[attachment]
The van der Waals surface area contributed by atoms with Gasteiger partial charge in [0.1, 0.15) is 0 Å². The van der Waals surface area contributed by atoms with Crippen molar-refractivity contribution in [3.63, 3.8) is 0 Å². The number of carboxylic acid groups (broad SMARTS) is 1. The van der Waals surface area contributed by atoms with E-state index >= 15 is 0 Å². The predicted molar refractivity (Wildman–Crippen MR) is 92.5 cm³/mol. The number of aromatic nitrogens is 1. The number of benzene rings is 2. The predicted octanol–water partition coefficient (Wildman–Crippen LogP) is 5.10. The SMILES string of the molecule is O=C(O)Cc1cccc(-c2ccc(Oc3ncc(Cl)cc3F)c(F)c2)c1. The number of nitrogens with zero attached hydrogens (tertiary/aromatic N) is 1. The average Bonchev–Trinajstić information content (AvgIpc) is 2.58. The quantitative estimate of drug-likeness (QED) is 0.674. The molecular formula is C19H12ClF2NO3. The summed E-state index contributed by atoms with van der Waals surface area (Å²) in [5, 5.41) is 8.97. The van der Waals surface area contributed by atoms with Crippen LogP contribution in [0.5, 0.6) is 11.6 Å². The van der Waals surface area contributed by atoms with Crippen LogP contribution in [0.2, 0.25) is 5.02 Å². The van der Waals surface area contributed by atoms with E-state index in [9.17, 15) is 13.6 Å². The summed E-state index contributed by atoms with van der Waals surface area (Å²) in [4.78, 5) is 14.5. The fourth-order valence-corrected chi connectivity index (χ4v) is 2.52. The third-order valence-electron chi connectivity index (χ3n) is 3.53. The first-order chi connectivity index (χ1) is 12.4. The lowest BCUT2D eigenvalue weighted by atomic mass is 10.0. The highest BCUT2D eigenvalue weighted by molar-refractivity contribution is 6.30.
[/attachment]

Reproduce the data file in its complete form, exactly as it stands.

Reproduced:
The van der Waals surface area contributed by atoms with Gasteiger partial charge in [0.1, 0.15) is 0 Å². The van der Waals surface area contributed by atoms with Crippen molar-refractivity contribution in [3.63, 3.8) is 0 Å². The number of carboxylic acid groups (broad SMARTS) is 1. The van der Waals surface area contributed by atoms with E-state index >= 15 is 0 Å². The predicted molar refractivity (Wildman–Crippen MR) is 92.5 cm³/mol. The number of aromatic nitrogens is 1. The number of benzene rings is 2. The predicted octanol–water partition coefficient (Wildman–Crippen LogP) is 5.10. The SMILES string of the molecule is O=C(O)Cc1cccc(-c2ccc(Oc3ncc(Cl)cc3F)c(F)c2)c1. The number of nitrogens with zero attached hydrogens (tertiary/aromatic N) is 1. The average Bonchev–Trinajstić information content (AvgIpc) is 2.58. The quantitative estimate of drug-likeness (QED) is 0.674. The molecular formula is C19H12ClF2NO3. The summed E-state index contributed by atoms with van der Waals surface area (Å²) in [5, 5.41) is 8.97. The van der Waals surface area contributed by atoms with Crippen LogP contribution in [0.5, 0.6) is 11.6 Å². The van der Waals surface area contributed by atoms with Crippen LogP contribution in [0.2, 0.25) is 5.02 Å². The van der Waals surface area contributed by atoms with E-state index in [9.17, 15) is 13.6 Å². The summed E-state index contributed by atoms with van der Waals surface area (Å²) in [4.78, 5) is 14.5. The fourth-order valence-corrected chi connectivity index (χ4v) is 2.52. The third-order valence-electron chi connectivity index (χ3n) is 3.53. The first-order chi connectivity index (χ1) is 12.4. The lowest BCUT2D eigenvalue weighted by atomic mass is 10.0. The highest BCUT2D eigenvalue weighted by molar-refractivity contribution is 6.30.